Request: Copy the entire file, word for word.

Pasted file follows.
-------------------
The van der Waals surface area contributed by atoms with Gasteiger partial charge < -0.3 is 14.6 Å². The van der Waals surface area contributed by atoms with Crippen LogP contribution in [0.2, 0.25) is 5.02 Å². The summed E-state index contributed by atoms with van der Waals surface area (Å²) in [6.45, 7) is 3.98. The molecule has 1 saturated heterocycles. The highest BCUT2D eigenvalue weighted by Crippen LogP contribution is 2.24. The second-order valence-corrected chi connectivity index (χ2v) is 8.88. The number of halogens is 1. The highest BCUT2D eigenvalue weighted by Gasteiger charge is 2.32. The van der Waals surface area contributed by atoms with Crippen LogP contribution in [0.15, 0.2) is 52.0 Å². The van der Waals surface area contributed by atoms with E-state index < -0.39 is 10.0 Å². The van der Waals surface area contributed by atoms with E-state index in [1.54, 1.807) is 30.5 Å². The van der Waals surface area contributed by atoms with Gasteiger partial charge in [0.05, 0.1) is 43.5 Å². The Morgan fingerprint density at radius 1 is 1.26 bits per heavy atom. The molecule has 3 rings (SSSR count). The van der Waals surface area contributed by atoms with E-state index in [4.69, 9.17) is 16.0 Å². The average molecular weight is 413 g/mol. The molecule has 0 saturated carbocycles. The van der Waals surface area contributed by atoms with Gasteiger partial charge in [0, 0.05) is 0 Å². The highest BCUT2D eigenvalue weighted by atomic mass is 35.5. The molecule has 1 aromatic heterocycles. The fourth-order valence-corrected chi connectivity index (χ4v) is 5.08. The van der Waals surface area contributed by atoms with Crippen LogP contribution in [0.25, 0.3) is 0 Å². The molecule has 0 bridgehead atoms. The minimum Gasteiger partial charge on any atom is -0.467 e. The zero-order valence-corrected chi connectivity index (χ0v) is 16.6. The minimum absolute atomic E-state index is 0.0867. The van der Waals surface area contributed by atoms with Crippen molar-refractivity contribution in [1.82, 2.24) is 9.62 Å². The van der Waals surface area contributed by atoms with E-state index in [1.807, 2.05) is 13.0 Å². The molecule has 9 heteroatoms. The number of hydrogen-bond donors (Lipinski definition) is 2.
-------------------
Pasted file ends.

The van der Waals surface area contributed by atoms with Gasteiger partial charge < -0.3 is 14.6 Å². The van der Waals surface area contributed by atoms with Crippen LogP contribution in [0.2, 0.25) is 5.02 Å². The summed E-state index contributed by atoms with van der Waals surface area (Å²) in [6.45, 7) is 3.98. The molecule has 1 saturated heterocycles. The highest BCUT2D eigenvalue weighted by Crippen LogP contribution is 2.24. The second-order valence-corrected chi connectivity index (χ2v) is 8.88. The number of halogens is 1. The highest BCUT2D eigenvalue weighted by Gasteiger charge is 2.32. The van der Waals surface area contributed by atoms with Crippen LogP contribution in [0.15, 0.2) is 52.0 Å². The van der Waals surface area contributed by atoms with E-state index < -0.39 is 10.0 Å². The van der Waals surface area contributed by atoms with E-state index in [1.54, 1.807) is 30.5 Å². The van der Waals surface area contributed by atoms with Gasteiger partial charge in [0.05, 0.1) is 43.5 Å². The Morgan fingerprint density at radius 1 is 1.26 bits per heavy atom. The molecule has 3 rings (SSSR count). The van der Waals surface area contributed by atoms with E-state index in [4.69, 9.17) is 16.0 Å². The average molecular weight is 413 g/mol. The molecule has 0 saturated carbocycles. The van der Waals surface area contributed by atoms with Gasteiger partial charge in [0, 0.05) is 0 Å². The highest BCUT2D eigenvalue weighted by atomic mass is 35.5. The molecule has 1 aromatic heterocycles. The fourth-order valence-corrected chi connectivity index (χ4v) is 5.08. The van der Waals surface area contributed by atoms with Crippen LogP contribution in [0.25, 0.3) is 0 Å². The molecule has 0 bridgehead atoms. The minimum Gasteiger partial charge on any atom is -0.467 e. The zero-order valence-corrected chi connectivity index (χ0v) is 16.6. The minimum absolute atomic E-state index is 0.0867. The van der Waals surface area contributed by atoms with Crippen molar-refractivity contribution in [1.82, 2.24) is 9.62 Å². The van der Waals surface area contributed by atoms with E-state index in [1.807, 2.05) is 13.0 Å². The molecule has 9 heteroatoms. The number of hydrogen-bond donors (Lipinski definition) is 2.